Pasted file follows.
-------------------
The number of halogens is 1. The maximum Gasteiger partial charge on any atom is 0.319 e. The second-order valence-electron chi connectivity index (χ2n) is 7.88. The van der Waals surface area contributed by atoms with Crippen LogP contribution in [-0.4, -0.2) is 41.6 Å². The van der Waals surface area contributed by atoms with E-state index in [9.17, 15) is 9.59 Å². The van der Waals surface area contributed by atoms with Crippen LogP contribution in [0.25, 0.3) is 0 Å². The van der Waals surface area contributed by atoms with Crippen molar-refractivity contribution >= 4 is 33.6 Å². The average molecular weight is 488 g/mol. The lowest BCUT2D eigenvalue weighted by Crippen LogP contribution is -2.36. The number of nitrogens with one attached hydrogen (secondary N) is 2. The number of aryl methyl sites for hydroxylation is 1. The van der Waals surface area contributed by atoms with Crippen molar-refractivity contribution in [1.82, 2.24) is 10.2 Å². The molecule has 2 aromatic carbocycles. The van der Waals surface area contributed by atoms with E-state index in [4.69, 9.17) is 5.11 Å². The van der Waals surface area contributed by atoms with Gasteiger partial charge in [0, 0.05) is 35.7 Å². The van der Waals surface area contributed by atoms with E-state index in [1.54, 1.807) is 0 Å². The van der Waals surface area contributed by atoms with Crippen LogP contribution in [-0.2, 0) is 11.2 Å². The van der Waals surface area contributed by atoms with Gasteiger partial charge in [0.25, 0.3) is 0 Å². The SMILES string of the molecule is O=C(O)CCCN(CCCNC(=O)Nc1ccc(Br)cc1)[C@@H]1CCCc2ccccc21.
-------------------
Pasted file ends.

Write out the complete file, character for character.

The number of halogens is 1. The maximum Gasteiger partial charge on any atom is 0.319 e. The second-order valence-electron chi connectivity index (χ2n) is 7.88. The van der Waals surface area contributed by atoms with Crippen LogP contribution in [-0.4, -0.2) is 41.6 Å². The van der Waals surface area contributed by atoms with E-state index in [9.17, 15) is 9.59 Å². The van der Waals surface area contributed by atoms with Crippen LogP contribution in [0.25, 0.3) is 0 Å². The van der Waals surface area contributed by atoms with Crippen molar-refractivity contribution >= 4 is 33.6 Å². The average molecular weight is 488 g/mol. The lowest BCUT2D eigenvalue weighted by Crippen LogP contribution is -2.36. The number of nitrogens with one attached hydrogen (secondary N) is 2. The number of aryl methyl sites for hydroxylation is 1. The van der Waals surface area contributed by atoms with Crippen molar-refractivity contribution in [1.82, 2.24) is 10.2 Å². The molecule has 2 aromatic carbocycles. The van der Waals surface area contributed by atoms with E-state index in [4.69, 9.17) is 5.11 Å². The van der Waals surface area contributed by atoms with Gasteiger partial charge in [0, 0.05) is 35.7 Å². The van der Waals surface area contributed by atoms with E-state index in [1.54, 1.807) is 0 Å². The van der Waals surface area contributed by atoms with Crippen LogP contribution in [-0.2, 0) is 11.2 Å². The van der Waals surface area contributed by atoms with Gasteiger partial charge in [0.25, 0.3) is 0 Å². The SMILES string of the molecule is O=C(O)CCCN(CCCNC(=O)Nc1ccc(Br)cc1)[C@@H]1CCCc2ccccc21.